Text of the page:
The majority of the leads used (81.5%) are for active fixation, by means of a helical system that is inserted into the endocardium and confers stability in alternative sites of right ventricle apex and right atrial appendage. As in other years, the percentages of leads with active fixation in right atrium and ventricle are similar (82.1% and 81.1%) (Figure 7) and, in individuals of more than 80 years, and are fewer than in patients who have not reached that age (77.8% vs 82.4%).

Figure 7.

Distribution of active fixation pacing leads implanted in atrium and ventricle, period 2006-2015.

Compatibility With Magnetic Resonance

The use of electrodes compatible with magnetic resonance imaging (MRI) has been reduced since 2014 (from 16.5% to 21.3%), both in atrium (17%) and in ventricle (16.4%). With respect to the differences in their use, depending on the patient's age, they are implanted more in younger individuals than in patients of 80 years or more (18.4% vs 12.4%). With the information gathered from the EPPIC, it is not possible to communicate the percentage of generators implanted that are compatible with this radiological technique.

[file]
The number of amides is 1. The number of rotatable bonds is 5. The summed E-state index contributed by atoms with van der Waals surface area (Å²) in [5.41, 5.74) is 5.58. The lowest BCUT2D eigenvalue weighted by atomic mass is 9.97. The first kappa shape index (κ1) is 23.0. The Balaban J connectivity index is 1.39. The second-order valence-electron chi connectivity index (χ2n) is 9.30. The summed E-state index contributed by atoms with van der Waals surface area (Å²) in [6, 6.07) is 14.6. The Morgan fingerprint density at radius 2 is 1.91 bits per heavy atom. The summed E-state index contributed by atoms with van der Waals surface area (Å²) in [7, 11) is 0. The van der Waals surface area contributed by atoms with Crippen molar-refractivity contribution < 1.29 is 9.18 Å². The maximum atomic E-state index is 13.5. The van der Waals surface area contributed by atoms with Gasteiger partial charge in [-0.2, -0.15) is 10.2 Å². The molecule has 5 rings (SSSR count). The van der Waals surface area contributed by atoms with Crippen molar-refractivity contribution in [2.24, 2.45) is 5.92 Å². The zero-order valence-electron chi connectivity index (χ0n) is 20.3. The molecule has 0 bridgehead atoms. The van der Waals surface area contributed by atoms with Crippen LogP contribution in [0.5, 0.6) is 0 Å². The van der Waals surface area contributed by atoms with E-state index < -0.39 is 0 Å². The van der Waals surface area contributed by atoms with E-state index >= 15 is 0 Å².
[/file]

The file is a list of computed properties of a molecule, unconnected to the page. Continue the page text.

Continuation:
Change and Lead Removal

There have been 179 explanted leads, a volume that is 1.1% of the total of the aforementioned leads implanted. The cause most widespread for removal is erosion-infection (40.9%), followed by dislodgment (13.6%), and defects in the insulation (13.6%), that required the elective change of the lead (9.1%) and lead conductor fracture (4.5%). The remainder were replaced due to unspecified causes.